Britain: Prince Charles’ wife set to become ‘Queen Camilla’


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Britain’s Queen Elizabeth II has said that she wants daughter-in-law Camilla to hold the role of “Queen Consort” when Prince Charles becomes king.

The move, announced Saturday on the eve of her platinum jubilee marking 70 years on the throne, cements a remarkable journey to public acceptance for Camilla, after being vilified for her role in the break-up of Charles’ marriage to Princess Diana.

Throughout British history, the wife of a king typically is given the title “Queen Consort.” But at the time of Charles and Camilla’s wedding, it was decided that Camilla would use the title “Princess Consort” if Charles were to become king.

Queen plans smooth succession

The latest announcement shows that the 95-year-old UK monarch is planning for the future after her death. The Queen said she hoped Charles and Camilla would receive the same support as she has during her reign.

“When, in the fullness of time, my son Charles becomes king, I know you will give him and his wife Camilla the same support that you have given me,” the monarch wrote. “And it is my sincere wish that, when that time comes, Camilla will be known as Queen Consort as she continues her own loyal service.”

Charles and Camilla, through a spokesperson, said they were “touched and honored by Her Majesty’s words.”

Camilla, the Duchess of Cornwall (third from left), pictured with her husband Prince Charles, Prince William and Catherine, Duchess of Cambridge

Camilla, the Duchess of Cornwall (third from left), pictured with her husband Prince Charles, Prince William and Catherine, Duchess of Cambridge

Camilla won over UK public

The message ties up a loose end that has hung over the House of Windsor since Charles’ divorce from Princess Diana.

It took years for many in Britain to forgive Charles, the man whose admitted infidelity brought such pain to “the people’s princess” before she died in a Paris car crash in 1997.

But the public mood softened after Charles married Camilla Parker Bowles in 2005 and she became the Duchess of Cornwall.

Although Camilla played a significant role in the breakup of Charles’ first marriage, her down-to-Earth style and sense of humor eventually won over many Britons.

Tabloids hail decision

Predictably the news dominated Sunday’s front pages, with the popular Daily Mail declaring “Camilla WILL become Queen.”

The tabloid declared that the decision was “the clearest sign yet not just of the Queen’s unswerving support for her daughter-in-law but proof of her enduring affection for the woman who has secured her eldest son’s happiness.”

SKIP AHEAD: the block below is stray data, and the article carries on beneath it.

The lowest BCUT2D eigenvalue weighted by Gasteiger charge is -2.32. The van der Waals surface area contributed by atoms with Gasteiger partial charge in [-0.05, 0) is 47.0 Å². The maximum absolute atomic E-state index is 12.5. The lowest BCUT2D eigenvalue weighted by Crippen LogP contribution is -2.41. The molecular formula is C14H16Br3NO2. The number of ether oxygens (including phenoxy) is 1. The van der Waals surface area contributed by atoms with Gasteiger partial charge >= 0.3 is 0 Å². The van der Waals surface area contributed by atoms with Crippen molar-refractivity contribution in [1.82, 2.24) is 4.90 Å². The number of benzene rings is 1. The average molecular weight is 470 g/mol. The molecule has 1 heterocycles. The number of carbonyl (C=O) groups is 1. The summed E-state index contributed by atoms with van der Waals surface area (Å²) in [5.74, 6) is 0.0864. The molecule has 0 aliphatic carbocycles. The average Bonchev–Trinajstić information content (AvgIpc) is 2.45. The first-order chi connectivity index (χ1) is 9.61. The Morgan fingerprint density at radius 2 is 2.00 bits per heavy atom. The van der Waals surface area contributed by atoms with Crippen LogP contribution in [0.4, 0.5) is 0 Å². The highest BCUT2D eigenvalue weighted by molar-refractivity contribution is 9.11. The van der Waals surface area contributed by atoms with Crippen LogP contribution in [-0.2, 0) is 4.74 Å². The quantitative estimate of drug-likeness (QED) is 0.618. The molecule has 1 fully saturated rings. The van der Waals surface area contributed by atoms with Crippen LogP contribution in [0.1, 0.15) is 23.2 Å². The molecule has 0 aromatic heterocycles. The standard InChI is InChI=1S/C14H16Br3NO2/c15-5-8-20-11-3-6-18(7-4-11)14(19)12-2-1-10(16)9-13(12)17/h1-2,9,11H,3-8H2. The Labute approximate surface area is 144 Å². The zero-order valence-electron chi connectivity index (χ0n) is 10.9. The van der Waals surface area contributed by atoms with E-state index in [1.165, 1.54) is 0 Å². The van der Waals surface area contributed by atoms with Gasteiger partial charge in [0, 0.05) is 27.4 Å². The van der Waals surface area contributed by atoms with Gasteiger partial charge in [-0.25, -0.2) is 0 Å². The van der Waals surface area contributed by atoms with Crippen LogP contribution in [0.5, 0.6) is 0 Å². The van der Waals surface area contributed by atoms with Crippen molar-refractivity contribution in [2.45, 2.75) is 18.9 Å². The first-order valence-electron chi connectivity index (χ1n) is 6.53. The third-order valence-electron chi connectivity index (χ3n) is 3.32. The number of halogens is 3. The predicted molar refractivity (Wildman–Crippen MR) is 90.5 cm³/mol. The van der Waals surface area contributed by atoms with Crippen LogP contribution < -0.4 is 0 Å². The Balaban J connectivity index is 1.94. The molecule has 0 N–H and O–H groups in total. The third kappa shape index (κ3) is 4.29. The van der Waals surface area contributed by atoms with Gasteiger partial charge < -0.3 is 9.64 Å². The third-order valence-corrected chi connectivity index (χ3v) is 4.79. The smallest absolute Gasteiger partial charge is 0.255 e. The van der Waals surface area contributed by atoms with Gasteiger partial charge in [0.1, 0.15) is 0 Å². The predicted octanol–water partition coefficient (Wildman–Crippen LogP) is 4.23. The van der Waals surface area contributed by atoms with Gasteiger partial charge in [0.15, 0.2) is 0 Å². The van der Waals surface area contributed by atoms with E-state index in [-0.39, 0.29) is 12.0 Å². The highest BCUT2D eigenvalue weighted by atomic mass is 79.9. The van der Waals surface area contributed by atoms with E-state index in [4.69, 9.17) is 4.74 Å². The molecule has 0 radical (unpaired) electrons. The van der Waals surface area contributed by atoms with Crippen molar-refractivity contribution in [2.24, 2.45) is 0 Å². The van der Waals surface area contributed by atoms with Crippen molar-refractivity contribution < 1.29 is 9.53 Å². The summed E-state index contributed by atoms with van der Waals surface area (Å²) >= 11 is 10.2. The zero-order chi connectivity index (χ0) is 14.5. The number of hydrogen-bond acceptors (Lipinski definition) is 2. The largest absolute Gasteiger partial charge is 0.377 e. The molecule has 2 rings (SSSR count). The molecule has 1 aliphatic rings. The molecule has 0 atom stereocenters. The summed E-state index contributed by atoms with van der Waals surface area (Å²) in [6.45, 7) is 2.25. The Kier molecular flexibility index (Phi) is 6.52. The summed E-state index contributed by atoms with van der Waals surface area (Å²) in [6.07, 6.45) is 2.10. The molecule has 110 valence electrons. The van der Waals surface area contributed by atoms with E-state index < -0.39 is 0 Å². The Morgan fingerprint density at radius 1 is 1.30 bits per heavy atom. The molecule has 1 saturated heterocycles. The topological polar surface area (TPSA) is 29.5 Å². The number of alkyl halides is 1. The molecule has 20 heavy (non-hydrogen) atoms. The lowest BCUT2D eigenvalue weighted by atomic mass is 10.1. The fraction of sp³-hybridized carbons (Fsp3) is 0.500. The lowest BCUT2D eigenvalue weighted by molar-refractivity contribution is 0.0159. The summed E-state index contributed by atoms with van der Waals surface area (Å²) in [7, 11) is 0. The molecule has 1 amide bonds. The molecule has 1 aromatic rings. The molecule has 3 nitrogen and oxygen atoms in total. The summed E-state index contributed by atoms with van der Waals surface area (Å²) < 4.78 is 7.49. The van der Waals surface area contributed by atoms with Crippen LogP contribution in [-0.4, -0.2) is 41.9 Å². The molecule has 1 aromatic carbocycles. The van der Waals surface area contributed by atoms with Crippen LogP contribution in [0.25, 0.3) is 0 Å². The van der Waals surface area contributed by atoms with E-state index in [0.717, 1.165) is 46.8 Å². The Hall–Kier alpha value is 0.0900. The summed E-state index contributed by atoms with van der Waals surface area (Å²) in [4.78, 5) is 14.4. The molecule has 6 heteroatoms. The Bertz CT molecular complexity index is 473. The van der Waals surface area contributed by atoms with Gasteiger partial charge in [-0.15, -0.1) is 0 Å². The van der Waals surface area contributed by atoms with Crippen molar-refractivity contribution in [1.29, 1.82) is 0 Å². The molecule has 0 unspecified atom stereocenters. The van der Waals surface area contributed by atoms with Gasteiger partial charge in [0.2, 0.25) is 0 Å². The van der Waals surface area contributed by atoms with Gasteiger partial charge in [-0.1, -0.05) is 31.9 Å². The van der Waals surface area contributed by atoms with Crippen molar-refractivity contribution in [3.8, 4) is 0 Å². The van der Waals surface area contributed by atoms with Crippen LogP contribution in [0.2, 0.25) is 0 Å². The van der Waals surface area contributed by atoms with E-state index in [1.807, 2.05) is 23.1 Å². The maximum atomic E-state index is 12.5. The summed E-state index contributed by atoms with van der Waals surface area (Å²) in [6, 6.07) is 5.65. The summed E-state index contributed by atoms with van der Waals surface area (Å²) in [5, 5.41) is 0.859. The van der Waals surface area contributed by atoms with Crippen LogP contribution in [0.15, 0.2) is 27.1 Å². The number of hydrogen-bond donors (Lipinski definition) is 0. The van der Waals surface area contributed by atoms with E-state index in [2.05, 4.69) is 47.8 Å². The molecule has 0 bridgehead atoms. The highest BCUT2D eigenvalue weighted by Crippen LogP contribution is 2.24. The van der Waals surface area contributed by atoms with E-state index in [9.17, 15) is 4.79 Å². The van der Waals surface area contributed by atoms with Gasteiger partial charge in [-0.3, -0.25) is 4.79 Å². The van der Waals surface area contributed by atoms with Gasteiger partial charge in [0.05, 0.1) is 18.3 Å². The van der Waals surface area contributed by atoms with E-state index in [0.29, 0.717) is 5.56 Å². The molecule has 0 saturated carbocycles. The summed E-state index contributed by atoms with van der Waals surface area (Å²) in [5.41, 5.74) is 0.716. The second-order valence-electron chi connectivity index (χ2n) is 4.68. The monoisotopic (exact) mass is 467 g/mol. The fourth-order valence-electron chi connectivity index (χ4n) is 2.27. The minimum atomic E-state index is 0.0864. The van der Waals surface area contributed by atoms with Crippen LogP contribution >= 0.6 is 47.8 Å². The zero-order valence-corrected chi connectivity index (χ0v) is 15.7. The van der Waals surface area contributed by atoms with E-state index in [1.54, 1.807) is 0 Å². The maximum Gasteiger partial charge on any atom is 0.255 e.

The Sunday Express also led with the story, describing it as the Queen’s “Platinum Jubilee Gift to Charles.”

The Prince of Wales and the Duchess of Cornwall wearing marks during a visit to Germany during the COVID pandemic

The Prince of Wales and the Duchess of Cornwall visited Germany in 2020 to mark the country’s National Day of Mourning — to remember the armed forces of all nations and civilians who died in armed conflicts

70 years on the throne

Queen Elizabeth acceded to the British throne on February 6, 1952, following the death of her father King George VI.

During her reign, she has remained the one constant through periods of huge social and political upheaval and in 2015, Elizabeth overtook Victoria as Britain’s longest-reigning sovereign.

But Elizabeth now celebrates 70 years as monarch at a time of tumult for the royal family.

The monarchy has been rocked by the US sex abuse court case facing her son Prince Andrew as well as allegations by her grandson Prince Harry and his wife of racism in the royal household.

Last year, the Queen lost her husband of 73 years, Philip.

Events this weekend to mark the occasion will be low key, but the platinum jubilee will be marked with more pomp and ceremony in early June, when the government will add an extra public holiday.

The monarch’s health has been a concern since she canceled a two-day trip to Northern Ireland in October and was quietly admitted to a hospital overnight for preliminary tests.

mm/wd (AFP, AP, Reuters)


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